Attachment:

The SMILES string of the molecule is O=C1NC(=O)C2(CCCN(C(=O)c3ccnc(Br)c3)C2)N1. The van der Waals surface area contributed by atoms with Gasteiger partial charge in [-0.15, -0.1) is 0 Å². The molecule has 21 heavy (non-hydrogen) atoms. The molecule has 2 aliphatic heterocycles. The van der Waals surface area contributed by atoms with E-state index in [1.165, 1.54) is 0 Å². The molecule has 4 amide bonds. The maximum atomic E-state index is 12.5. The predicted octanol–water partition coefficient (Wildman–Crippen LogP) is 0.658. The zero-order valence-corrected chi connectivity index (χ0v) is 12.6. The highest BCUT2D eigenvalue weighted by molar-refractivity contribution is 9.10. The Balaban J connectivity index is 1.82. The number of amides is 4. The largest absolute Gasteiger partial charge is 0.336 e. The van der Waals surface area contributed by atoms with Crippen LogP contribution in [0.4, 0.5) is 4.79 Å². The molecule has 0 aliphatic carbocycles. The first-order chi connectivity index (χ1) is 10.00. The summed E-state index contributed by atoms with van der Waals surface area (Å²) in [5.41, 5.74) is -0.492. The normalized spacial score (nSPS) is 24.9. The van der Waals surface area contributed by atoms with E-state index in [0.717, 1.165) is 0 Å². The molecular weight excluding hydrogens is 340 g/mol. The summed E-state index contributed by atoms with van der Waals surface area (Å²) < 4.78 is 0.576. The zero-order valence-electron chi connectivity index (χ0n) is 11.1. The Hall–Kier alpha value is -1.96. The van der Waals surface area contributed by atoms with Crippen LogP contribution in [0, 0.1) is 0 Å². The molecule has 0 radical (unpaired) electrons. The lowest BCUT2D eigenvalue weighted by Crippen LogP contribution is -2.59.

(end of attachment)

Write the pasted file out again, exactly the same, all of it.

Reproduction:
The SMILES string of the molecule is O=C1NC(=O)C2(CCCN(C(=O)c3ccnc(Br)c3)C2)N1. The van der Waals surface area contributed by atoms with Gasteiger partial charge in [-0.15, -0.1) is 0 Å². The molecule has 21 heavy (non-hydrogen) atoms. The molecule has 2 aliphatic heterocycles. The van der Waals surface area contributed by atoms with E-state index in [1.165, 1.54) is 0 Å². The molecule has 4 amide bonds. The maximum atomic E-state index is 12.5. The predicted octanol–water partition coefficient (Wildman–Crippen LogP) is 0.658. The zero-order valence-corrected chi connectivity index (χ0v) is 12.6. The highest BCUT2D eigenvalue weighted by molar-refractivity contribution is 9.10. The Balaban J connectivity index is 1.82. The number of amides is 4. The largest absolute Gasteiger partial charge is 0.336 e. The van der Waals surface area contributed by atoms with Crippen LogP contribution in [0.4, 0.5) is 4.79 Å². The molecule has 0 aliphatic carbocycles. The first-order chi connectivity index (χ1) is 10.00. The summed E-state index contributed by atoms with van der Waals surface area (Å²) in [5.41, 5.74) is -0.492. The normalized spacial score (nSPS) is 24.9. The van der Waals surface area contributed by atoms with E-state index in [0.717, 1.165) is 0 Å². The molecular weight excluding hydrogens is 340 g/mol. The summed E-state index contributed by atoms with van der Waals surface area (Å²) < 4.78 is 0.576. The zero-order valence-electron chi connectivity index (χ0n) is 11.1. The Hall–Kier alpha value is -1.96. The van der Waals surface area contributed by atoms with Crippen LogP contribution in [0, 0.1) is 0 Å². The molecule has 0 radical (unpaired) electrons. The lowest BCUT2D eigenvalue weighted by Crippen LogP contribution is -2.59.